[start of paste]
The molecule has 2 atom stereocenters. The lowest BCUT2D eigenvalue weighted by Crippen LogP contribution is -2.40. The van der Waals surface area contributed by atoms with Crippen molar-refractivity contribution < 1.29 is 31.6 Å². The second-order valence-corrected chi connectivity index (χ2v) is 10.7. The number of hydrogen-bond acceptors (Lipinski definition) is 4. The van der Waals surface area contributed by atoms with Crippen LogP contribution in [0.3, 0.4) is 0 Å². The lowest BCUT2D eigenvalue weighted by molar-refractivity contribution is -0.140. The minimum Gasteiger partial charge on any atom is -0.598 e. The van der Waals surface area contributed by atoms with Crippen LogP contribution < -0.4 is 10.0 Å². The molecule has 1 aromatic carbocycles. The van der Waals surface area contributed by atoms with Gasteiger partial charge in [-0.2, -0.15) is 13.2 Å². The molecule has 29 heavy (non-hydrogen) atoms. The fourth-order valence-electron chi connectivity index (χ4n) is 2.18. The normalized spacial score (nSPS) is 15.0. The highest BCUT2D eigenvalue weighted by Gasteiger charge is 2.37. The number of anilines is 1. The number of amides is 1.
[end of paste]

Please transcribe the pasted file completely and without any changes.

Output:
The molecule has 2 atom stereocenters. The lowest BCUT2D eigenvalue weighted by Crippen LogP contribution is -2.40. The van der Waals surface area contributed by atoms with Crippen molar-refractivity contribution < 1.29 is 31.6 Å². The second-order valence-corrected chi connectivity index (χ2v) is 10.7. The number of hydrogen-bond acceptors (Lipinski definition) is 4. The van der Waals surface area contributed by atoms with Crippen LogP contribution in [0.3, 0.4) is 0 Å². The lowest BCUT2D eigenvalue weighted by molar-refractivity contribution is -0.140. The minimum Gasteiger partial charge on any atom is -0.598 e. The van der Waals surface area contributed by atoms with Crippen LogP contribution < -0.4 is 10.0 Å². The molecule has 1 aromatic carbocycles. The van der Waals surface area contributed by atoms with Gasteiger partial charge in [-0.2, -0.15) is 13.2 Å². The molecule has 29 heavy (non-hydrogen) atoms. The fourth-order valence-electron chi connectivity index (χ4n) is 2.18. The normalized spacial score (nSPS) is 15.0. The highest BCUT2D eigenvalue weighted by Gasteiger charge is 2.37. The number of anilines is 1. The number of amides is 1.